As a vociferous cheerleader for the environment and certain types of classical architecture, Prince Charles has never been afraid of a challenge.
But even he might struggle in his latest attempt to encourage a return to what he regards as traditional values.
The man who once described China’s leaders as “a group of appalling old waxworks”, is imploring the country’s government to re-think its development of Beijing. In particular, he has plans to save a historic area of pre-communist housing near Tiananmen Square.
The prince wants to save Da Shi Lan, an area of hutongs – low rise courtyard homes linked by alleys and teeming markets.
Mecca talks stress religious tolerance
Riazat Butt in Mecca
Thursday June 5 2008
More than 500 delegates from around the world gathered in the Islamic holy city of Mecca yesterday with the aim of fostering better relations between Muslims and followers of other faiths. King Abdullah of Saudi Arabia opened the three-day conference in Al-Safah Palace, a stone’s throw from the Grand Mosque, by stressing the need for better understanding and cooperation between monotheistic religions.
The king urged his audience to promote the true message of Islam and said the Islamic world faced great difficulties in the form of extremists whose “aggressions and excessiveness” targeted the tolerance of the religion.
The event, the biannual meeting of the Muslim World League, a non-governmental organisation engaged in the propagation of Islam, has been described as an interfaith conference, although its location makes it strictly off-limits to non-Muslims.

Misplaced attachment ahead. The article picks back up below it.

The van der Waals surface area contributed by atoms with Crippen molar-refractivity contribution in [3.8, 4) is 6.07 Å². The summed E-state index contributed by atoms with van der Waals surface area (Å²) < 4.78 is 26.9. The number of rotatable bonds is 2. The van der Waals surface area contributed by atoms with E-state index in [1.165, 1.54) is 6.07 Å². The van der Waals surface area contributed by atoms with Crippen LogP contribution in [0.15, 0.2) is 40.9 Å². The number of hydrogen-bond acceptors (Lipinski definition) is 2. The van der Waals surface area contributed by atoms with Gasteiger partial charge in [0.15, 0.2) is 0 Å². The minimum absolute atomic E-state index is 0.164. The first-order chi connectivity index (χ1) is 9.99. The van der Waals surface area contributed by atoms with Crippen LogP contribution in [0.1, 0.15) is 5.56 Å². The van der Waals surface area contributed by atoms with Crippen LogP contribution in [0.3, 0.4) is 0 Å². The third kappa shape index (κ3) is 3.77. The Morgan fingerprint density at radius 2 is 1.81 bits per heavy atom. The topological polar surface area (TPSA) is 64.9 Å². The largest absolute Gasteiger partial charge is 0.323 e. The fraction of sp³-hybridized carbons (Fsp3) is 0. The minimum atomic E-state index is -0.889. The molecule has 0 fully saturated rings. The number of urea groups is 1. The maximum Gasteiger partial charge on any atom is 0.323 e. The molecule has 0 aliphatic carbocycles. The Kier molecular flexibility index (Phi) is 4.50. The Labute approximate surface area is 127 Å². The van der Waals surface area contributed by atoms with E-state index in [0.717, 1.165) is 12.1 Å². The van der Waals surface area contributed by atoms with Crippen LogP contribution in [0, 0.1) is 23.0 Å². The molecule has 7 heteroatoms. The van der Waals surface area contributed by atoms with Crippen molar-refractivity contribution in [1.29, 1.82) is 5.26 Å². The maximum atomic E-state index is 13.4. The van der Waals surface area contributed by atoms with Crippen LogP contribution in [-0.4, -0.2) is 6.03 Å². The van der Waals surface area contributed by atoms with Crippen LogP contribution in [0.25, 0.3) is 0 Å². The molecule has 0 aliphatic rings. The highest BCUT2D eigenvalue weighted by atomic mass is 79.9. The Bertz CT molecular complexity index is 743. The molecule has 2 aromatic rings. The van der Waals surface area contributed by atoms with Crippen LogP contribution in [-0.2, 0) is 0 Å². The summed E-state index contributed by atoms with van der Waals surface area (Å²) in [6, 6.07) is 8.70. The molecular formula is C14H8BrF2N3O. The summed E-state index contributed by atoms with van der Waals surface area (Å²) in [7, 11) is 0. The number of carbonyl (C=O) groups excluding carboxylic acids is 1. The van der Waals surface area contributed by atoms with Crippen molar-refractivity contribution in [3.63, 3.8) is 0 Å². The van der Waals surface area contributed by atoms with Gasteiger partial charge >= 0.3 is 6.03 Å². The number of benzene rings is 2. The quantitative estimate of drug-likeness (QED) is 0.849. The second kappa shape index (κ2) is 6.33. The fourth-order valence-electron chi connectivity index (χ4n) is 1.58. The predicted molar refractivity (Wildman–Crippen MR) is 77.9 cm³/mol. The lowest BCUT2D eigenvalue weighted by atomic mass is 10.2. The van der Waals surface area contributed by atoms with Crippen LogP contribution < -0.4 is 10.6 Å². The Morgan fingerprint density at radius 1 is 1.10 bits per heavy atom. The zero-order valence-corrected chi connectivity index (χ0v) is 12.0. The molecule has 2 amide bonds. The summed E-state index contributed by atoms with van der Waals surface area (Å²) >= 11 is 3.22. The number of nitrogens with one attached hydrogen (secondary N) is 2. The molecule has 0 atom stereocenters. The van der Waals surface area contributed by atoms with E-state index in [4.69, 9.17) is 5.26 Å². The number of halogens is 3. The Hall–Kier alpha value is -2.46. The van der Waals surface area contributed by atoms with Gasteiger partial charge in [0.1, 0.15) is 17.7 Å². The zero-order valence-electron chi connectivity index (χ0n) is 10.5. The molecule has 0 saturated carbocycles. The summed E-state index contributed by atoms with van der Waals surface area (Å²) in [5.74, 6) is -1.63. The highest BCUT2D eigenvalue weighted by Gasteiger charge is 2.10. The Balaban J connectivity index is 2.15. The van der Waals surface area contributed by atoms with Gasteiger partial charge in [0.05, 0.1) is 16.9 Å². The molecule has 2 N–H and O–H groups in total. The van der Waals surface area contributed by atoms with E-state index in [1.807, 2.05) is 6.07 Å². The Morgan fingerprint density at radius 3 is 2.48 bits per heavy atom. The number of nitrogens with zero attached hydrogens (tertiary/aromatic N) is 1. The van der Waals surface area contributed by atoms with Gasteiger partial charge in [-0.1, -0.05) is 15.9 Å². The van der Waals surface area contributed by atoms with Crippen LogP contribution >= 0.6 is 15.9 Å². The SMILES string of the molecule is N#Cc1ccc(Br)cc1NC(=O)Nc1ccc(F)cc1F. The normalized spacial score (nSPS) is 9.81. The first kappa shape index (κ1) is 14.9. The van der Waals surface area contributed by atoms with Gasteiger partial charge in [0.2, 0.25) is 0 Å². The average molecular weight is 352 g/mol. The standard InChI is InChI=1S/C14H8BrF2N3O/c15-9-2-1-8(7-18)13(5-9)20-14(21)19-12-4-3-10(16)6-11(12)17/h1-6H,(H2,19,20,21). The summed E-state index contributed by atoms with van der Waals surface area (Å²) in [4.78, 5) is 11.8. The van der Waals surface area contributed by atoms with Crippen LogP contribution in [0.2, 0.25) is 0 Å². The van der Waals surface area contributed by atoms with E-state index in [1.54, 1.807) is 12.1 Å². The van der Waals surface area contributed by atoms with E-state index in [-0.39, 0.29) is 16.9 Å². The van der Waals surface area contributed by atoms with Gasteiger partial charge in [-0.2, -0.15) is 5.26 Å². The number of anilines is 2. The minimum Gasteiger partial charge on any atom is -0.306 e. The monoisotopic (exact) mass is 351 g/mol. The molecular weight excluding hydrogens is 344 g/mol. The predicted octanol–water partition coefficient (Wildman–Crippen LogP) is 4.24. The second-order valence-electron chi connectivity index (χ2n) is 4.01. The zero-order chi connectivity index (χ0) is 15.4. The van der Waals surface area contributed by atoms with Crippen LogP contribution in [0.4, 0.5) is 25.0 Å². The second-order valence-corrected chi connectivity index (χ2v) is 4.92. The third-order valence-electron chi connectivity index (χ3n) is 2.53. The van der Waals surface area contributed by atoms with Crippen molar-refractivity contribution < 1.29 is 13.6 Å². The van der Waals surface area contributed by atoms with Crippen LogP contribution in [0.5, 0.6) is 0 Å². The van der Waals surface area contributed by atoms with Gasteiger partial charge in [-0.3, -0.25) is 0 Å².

Nuclear report: parsing Iran’s intent
By Scott Peterson | Staff writer of The Christian Science Monitor
from the June 5, 2008 edition
ISTANBUL, Turkey – Iran’s nuclear intentions are under increasing scrutiny as diplomats and technical experts of the United Nation’s atomic watchdog agency meet in Vienna this week.
The latest report on Iran by the International Atomic Energy Agency (IAEA) provides ammunition to all sides, at once bolstering arguments led by the US and Israel that Iran has been bent on building nuclear weapons, while confirming Tehran’s adherence to safeguard measures.
But the IAEA’s technical report and the interpretations of its findings are spinning into an overheated strategic standoff between Western nations, Israel, and Iran that, analysts say, may become reason for a military strike against Iran.
Zimbabwean opposition held, then released by police
By Celia W. Dugger
Published: June 5, 2008
JOHANNESBURG: Morgan Tsvangirai, the opposition leader who placed first in Zimbabwe’s March elections and now faces a runoff with President Robert Mugabe, was detained by the police for nine hours on Wednesday and charged with drawing a big crowd, his party said. He was released late in the evening.
“It makes absolutely no sense that a presidential candidate in an election is arrested for attracting crowds of people,” the party said in a statement. The party said Tsvangirai was charged under the Public Order and Security Act, and it called the charge “spurious.“
Why Africa exults at Obama’s victory
Publication Date: 6/5/2008